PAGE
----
You walk directly inside and everyone is stopped to take a photograph of the classic view of the Taj Mahal (which you see above). I was super excited to be there, I know I had a smile on my face. I took some photographs and began walking around the garden. I walked through the garden on the left making photographs and moving closer to the monument. Once I got up to the Taj I followed a huge Indian crowed up onto the first platform. I walked all the way around the Taj on that platform before going to the top platform.
I stood in line with the Indians to get up to the second platform. I could have taken a different path, as foreigners pay so much to get in we can skip the lines. Once on the top platform I took some photographs with 3 men from the state of Punjab. They were probably in their late 30’s early 40’s, so I was not worried they would tell everyone I was their girlfriend.
I walked around the platform and took a seat on one of the large niches of the structure. It was super-hot, so I wanted to sit in the shade. There I took a photo with women from the state of Nagaland. Nagaland is in the North East and most of the residence are tribal. These women were definitely tribal, but one of them spoke perfect English. She told me she had been to the Taj before, but it was her mother’s first time. Her mother is 84. She was in amazing health and shape to be walking around in the heat. I hope one day I have a Stories from the Road post from Nagaland. The women were warm and friendly, true ambassadors for their state.
After resting, I finally went inside the Taj. It was dark inside and not the most pleasant experience. I did see the marble sarcophagus of Mumtaz and Shah Jahan, but it was crowded and there was a security guard blowing a whistle and telling everyone to keep moving. I did not stay inside long.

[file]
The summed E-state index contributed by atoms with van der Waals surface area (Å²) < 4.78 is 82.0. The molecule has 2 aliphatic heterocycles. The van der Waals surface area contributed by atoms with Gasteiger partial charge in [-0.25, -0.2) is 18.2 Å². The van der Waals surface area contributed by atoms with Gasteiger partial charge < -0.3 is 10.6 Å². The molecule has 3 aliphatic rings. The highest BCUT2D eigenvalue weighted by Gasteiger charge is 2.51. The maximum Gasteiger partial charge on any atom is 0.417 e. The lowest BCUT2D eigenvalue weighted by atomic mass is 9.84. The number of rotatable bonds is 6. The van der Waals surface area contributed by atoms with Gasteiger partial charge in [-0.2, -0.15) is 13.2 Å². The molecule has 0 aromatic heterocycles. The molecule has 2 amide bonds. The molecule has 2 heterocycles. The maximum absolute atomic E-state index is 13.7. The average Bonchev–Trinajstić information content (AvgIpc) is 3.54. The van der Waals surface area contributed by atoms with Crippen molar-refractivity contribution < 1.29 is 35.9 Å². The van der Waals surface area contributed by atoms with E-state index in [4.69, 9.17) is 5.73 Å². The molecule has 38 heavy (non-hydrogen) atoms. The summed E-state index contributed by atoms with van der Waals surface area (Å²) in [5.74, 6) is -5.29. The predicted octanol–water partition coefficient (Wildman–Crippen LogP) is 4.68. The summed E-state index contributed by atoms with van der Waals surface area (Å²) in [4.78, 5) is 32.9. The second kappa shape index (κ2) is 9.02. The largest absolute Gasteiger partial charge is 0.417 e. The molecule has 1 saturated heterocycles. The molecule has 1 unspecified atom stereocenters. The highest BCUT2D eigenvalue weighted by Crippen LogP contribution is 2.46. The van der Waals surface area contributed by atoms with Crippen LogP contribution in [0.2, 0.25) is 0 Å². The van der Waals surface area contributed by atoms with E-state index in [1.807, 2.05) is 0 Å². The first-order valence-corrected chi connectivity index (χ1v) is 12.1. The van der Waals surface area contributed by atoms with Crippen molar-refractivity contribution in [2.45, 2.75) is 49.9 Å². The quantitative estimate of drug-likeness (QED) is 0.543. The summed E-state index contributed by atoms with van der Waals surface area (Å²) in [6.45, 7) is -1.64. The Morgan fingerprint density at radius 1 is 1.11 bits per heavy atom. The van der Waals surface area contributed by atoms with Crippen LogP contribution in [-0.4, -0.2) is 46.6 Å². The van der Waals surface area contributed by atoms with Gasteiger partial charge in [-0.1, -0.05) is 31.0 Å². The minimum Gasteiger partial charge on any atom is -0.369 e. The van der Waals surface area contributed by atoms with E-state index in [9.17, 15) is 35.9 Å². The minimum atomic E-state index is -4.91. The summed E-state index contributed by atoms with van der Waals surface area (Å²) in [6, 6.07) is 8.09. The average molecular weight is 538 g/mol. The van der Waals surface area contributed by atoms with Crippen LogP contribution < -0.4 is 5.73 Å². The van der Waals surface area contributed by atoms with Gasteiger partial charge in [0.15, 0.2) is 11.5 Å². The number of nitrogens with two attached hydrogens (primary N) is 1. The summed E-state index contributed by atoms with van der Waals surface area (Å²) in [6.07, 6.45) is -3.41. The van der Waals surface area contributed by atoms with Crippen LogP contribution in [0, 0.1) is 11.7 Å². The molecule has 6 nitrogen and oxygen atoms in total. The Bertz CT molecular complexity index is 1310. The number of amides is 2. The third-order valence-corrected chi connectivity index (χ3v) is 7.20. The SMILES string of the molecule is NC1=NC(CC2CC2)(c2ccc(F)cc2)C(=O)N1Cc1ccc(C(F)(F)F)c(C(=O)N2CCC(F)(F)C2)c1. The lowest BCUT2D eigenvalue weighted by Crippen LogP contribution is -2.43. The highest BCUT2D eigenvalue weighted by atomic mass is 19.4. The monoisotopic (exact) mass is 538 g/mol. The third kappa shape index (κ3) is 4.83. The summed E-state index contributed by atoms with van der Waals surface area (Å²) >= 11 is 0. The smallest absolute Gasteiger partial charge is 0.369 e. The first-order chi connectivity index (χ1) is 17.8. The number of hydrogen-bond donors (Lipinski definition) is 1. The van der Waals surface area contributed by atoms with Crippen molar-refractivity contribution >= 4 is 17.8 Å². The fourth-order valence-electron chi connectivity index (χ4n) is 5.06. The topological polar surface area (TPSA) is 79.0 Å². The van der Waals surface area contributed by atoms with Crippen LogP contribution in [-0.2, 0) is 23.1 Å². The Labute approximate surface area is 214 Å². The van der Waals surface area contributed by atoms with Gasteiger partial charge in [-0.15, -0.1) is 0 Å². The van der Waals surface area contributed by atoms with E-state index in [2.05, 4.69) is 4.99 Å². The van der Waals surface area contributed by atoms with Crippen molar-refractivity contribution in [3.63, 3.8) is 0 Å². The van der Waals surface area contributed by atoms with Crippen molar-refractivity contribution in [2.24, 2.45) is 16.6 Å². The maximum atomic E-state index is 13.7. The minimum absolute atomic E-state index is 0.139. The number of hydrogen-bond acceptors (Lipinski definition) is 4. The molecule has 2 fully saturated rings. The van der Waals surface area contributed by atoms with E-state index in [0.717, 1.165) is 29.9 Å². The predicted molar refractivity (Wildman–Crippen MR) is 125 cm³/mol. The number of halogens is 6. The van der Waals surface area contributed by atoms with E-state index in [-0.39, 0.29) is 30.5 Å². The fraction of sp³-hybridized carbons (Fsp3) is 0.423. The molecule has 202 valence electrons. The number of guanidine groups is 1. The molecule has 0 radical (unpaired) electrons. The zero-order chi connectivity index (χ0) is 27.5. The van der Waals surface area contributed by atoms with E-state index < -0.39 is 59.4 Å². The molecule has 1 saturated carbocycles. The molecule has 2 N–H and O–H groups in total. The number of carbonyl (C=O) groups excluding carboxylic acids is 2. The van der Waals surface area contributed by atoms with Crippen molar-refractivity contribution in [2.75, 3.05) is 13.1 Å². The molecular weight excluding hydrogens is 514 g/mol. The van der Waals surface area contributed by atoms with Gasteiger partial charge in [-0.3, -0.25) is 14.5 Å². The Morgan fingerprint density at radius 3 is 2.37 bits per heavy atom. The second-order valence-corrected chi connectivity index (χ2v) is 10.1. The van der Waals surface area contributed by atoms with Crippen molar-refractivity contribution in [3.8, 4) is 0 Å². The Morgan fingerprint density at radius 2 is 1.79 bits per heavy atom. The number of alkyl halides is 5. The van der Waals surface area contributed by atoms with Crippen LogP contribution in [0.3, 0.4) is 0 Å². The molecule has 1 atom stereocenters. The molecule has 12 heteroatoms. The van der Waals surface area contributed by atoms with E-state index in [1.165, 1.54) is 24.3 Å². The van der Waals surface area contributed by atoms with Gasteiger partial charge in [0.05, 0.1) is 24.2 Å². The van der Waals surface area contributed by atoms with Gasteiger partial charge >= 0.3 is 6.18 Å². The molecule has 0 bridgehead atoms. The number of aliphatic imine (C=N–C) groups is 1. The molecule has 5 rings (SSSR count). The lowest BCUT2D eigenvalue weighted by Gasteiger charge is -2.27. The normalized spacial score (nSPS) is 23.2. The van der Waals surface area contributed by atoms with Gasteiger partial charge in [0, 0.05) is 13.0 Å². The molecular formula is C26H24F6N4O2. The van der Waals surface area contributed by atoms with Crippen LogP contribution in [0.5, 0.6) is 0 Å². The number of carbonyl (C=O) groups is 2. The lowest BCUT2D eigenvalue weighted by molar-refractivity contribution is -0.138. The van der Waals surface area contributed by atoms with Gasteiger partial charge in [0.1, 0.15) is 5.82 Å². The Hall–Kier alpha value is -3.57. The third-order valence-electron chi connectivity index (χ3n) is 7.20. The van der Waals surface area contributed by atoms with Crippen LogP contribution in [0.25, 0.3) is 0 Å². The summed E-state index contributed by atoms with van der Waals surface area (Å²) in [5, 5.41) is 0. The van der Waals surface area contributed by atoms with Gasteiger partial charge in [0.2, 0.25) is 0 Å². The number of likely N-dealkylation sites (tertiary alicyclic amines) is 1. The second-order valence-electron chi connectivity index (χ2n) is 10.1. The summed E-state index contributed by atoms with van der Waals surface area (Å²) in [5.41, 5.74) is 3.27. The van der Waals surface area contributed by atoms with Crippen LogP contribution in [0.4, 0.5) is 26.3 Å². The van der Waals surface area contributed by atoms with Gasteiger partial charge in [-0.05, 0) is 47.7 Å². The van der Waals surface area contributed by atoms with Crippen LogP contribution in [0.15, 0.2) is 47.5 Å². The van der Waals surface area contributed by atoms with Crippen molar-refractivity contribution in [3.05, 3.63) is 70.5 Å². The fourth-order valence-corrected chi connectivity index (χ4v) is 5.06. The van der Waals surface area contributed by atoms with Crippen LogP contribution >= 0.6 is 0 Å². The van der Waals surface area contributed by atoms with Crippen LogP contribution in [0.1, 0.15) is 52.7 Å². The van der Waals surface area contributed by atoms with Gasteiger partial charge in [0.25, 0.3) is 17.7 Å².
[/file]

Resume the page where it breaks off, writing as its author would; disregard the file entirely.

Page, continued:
Back outside I walked down and walked through the garden on the right. I took more photographs and then found a shady spot to sit for a while. I was in the complex for two hours. It was a nice experience. I am also glad I went alone. Sometimes it is nice to be alone with your thoughts and it is great to be alone to make photographs. You can go where you want and spend as much time as you want.
I dreaded leaving because I knew I would have to deal with the touts and the tuk-tuk drivers. I made it through the touts pretty much unscathed. One man followed behind me asking me if I was a Hollywood star. I just ignored him. When I got out to the road, I was walking back to the locker room. A tuk-tuk driver started pacing me. He was asking me where I wanted to go. Agra Fort? Locker Room? I ignored him, then gave him a dirty look. I slowed down and walked behind his tuk-tuk to cross the street and went in the locker room.
Once I had my stuff back, I found a group of drivers not bothering anyone. I got a driver to take me to Pizza Hut. I sat there for 2 hours, eating as slowly as possible. Then I returned to the train station. My quick trip to the Taj was complete. Now I have my memories and I have made my very own photos of the Taj Mahal. Which I am sure I will share in later Stories from the Road posts.